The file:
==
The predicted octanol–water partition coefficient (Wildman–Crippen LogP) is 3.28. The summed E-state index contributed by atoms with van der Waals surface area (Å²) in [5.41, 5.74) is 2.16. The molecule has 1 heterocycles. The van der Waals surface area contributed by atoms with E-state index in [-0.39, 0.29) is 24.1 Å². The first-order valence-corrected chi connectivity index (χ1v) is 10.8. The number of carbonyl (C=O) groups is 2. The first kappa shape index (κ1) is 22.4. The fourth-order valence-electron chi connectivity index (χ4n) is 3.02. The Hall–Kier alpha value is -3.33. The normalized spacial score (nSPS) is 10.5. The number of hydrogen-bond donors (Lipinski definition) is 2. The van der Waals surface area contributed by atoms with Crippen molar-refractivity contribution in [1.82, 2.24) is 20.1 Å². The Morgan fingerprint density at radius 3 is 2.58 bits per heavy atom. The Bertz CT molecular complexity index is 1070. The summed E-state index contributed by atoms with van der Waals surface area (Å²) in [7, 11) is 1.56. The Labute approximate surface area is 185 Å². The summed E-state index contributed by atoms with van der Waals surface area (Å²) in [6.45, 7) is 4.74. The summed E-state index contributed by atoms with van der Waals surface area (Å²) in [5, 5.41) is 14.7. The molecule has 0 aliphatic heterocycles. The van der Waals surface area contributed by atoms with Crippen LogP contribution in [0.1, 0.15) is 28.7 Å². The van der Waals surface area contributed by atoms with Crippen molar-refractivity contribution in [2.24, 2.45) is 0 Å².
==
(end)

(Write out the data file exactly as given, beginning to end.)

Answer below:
The predicted octanol–water partition coefficient (Wildman–Crippen LogP) is 3.28. The summed E-state index contributed by atoms with van der Waals surface area (Å²) in [5.41, 5.74) is 2.16. The molecule has 1 heterocycles. The van der Waals surface area contributed by atoms with E-state index in [-0.39, 0.29) is 24.1 Å². The first-order valence-corrected chi connectivity index (χ1v) is 10.8. The number of carbonyl (C=O) groups is 2. The first kappa shape index (κ1) is 22.4. The fourth-order valence-electron chi connectivity index (χ4n) is 3.02. The Hall–Kier alpha value is -3.33. The normalized spacial score (nSPS) is 10.5. The number of hydrogen-bond donors (Lipinski definition) is 2. The van der Waals surface area contributed by atoms with Crippen molar-refractivity contribution in [1.82, 2.24) is 20.1 Å². The Morgan fingerprint density at radius 3 is 2.58 bits per heavy atom. The Bertz CT molecular complexity index is 1070. The summed E-state index contributed by atoms with van der Waals surface area (Å²) in [7, 11) is 1.56. The Labute approximate surface area is 185 Å². The summed E-state index contributed by atoms with van der Waals surface area (Å²) in [6.45, 7) is 4.74. The summed E-state index contributed by atoms with van der Waals surface area (Å²) in [5, 5.41) is 14.7. The molecule has 0 aliphatic heterocycles. The van der Waals surface area contributed by atoms with Crippen LogP contribution in [0.1, 0.15) is 28.7 Å². The van der Waals surface area contributed by atoms with Crippen molar-refractivity contribution in [2.24, 2.45) is 0 Å².